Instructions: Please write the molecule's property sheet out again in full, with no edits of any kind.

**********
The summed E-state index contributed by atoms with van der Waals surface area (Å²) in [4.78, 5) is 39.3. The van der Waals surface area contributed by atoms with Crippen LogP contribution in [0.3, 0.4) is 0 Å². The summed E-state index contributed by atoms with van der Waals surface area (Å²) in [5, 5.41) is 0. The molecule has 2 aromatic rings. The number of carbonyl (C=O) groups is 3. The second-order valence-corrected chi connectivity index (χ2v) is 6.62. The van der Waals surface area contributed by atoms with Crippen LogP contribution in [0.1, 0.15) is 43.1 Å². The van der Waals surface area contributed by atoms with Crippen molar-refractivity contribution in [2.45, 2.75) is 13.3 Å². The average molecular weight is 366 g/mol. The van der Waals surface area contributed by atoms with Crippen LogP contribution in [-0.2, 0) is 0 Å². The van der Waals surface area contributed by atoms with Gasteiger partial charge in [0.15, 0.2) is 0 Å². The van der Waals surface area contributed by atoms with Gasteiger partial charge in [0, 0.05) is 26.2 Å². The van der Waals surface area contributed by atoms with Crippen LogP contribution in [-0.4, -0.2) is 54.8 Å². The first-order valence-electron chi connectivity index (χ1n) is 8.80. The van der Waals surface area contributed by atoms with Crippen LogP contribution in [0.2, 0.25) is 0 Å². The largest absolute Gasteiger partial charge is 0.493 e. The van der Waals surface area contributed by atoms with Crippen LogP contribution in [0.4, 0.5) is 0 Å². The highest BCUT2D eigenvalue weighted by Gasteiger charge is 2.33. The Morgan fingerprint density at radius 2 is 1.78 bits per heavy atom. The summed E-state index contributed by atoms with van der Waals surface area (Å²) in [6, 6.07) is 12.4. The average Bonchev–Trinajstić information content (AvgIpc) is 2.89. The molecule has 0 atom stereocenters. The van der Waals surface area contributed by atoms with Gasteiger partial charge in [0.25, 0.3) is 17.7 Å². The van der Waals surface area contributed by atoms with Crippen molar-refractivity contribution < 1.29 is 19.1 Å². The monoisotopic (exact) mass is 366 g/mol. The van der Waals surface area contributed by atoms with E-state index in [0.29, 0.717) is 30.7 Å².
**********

The summed E-state index contributed by atoms with van der Waals surface area (Å²) in [4.78, 5) is 39.3. The van der Waals surface area contributed by atoms with Crippen LogP contribution in [0.3, 0.4) is 0 Å². The summed E-state index contributed by atoms with van der Waals surface area (Å²) in [5, 5.41) is 0. The molecule has 2 aromatic rings. The number of carbonyl (C=O) groups is 3. The second-order valence-corrected chi connectivity index (χ2v) is 6.62. The van der Waals surface area contributed by atoms with Crippen LogP contribution in [0.1, 0.15) is 43.1 Å². The van der Waals surface area contributed by atoms with Crippen molar-refractivity contribution in [2.45, 2.75) is 13.3 Å². The average molecular weight is 366 g/mol. The van der Waals surface area contributed by atoms with Crippen LogP contribution in [-0.2, 0) is 0 Å². The van der Waals surface area contributed by atoms with Gasteiger partial charge in [0.15, 0.2) is 0 Å². The van der Waals surface area contributed by atoms with Gasteiger partial charge in [0, 0.05) is 26.2 Å². The van der Waals surface area contributed by atoms with Crippen LogP contribution in [-0.4, -0.2) is 54.8 Å². The first-order valence-electron chi connectivity index (χ1n) is 8.80. The van der Waals surface area contributed by atoms with Crippen LogP contribution in [0.2, 0.25) is 0 Å². The largest absolute Gasteiger partial charge is 0.493 e. The van der Waals surface area contributed by atoms with Crippen LogP contribution in [0.4, 0.5) is 0 Å². The highest BCUT2D eigenvalue weighted by Gasteiger charge is 2.33. The Morgan fingerprint density at radius 2 is 1.78 bits per heavy atom. The summed E-state index contributed by atoms with van der Waals surface area (Å²) in [6, 6.07) is 12.4. The average Bonchev–Trinajstić information content (AvgIpc) is 2.89. The molecule has 0 atom stereocenters. The van der Waals surface area contributed by atoms with Gasteiger partial charge in [0.25, 0.3) is 17.7 Å². The van der Waals surface area contributed by atoms with Crippen molar-refractivity contribution < 1.29 is 19.1 Å². The monoisotopic (exact) mass is 366 g/mol. The van der Waals surface area contributed by atoms with E-state index in [0.29, 0.717) is 30.7 Å².